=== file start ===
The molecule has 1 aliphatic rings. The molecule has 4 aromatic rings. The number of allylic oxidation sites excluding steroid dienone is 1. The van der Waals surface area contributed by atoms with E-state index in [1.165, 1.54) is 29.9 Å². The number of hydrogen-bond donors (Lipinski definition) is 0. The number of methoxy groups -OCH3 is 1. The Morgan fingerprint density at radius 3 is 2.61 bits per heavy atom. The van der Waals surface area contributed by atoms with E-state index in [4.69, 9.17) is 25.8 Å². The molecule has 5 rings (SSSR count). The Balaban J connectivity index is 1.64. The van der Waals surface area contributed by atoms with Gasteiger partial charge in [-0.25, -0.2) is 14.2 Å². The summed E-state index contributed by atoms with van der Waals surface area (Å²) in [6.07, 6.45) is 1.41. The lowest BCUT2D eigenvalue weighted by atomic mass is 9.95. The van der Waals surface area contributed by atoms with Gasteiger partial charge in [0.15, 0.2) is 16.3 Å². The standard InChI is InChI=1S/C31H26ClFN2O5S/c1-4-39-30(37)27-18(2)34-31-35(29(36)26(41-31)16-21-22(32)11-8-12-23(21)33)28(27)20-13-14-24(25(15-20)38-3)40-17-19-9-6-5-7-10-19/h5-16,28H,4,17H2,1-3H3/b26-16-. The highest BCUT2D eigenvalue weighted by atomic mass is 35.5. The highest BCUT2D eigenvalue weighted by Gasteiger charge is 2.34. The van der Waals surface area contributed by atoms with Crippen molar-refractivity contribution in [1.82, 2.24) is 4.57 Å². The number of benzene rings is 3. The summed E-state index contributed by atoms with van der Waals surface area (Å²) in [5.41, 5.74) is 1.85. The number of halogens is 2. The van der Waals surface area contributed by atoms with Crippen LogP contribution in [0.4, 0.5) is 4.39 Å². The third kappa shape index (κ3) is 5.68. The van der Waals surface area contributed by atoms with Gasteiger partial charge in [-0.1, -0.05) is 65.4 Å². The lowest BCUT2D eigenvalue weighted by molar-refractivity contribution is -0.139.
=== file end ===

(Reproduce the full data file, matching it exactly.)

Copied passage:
The molecule has 1 aliphatic rings. The molecule has 4 aromatic rings. The number of allylic oxidation sites excluding steroid dienone is 1. The van der Waals surface area contributed by atoms with E-state index in [1.165, 1.54) is 29.9 Å². The number of hydrogen-bond donors (Lipinski definition) is 0. The number of methoxy groups -OCH3 is 1. The Morgan fingerprint density at radius 3 is 2.61 bits per heavy atom. The van der Waals surface area contributed by atoms with E-state index in [4.69, 9.17) is 25.8 Å². The molecule has 5 rings (SSSR count). The Balaban J connectivity index is 1.64. The van der Waals surface area contributed by atoms with Gasteiger partial charge in [-0.25, -0.2) is 14.2 Å². The summed E-state index contributed by atoms with van der Waals surface area (Å²) in [6.07, 6.45) is 1.41. The lowest BCUT2D eigenvalue weighted by atomic mass is 9.95. The van der Waals surface area contributed by atoms with Gasteiger partial charge in [0.15, 0.2) is 16.3 Å². The standard InChI is InChI=1S/C31H26ClFN2O5S/c1-4-39-30(37)27-18(2)34-31-35(29(36)26(41-31)16-21-22(32)11-8-12-23(21)33)28(27)20-13-14-24(25(15-20)38-3)40-17-19-9-6-5-7-10-19/h5-16,28H,4,17H2,1-3H3/b26-16-. The highest BCUT2D eigenvalue weighted by atomic mass is 35.5. The highest BCUT2D eigenvalue weighted by Gasteiger charge is 2.34. The van der Waals surface area contributed by atoms with Crippen molar-refractivity contribution in [1.82, 2.24) is 4.57 Å². The number of benzene rings is 3. The summed E-state index contributed by atoms with van der Waals surface area (Å²) in [5.41, 5.74) is 1.85. The number of halogens is 2. The van der Waals surface area contributed by atoms with Crippen LogP contribution in [0.4, 0.5) is 4.39 Å². The third kappa shape index (κ3) is 5.68. The van der Waals surface area contributed by atoms with Gasteiger partial charge in [-0.1, -0.05) is 65.4 Å². The lowest BCUT2D eigenvalue weighted by molar-refractivity contribution is -0.139.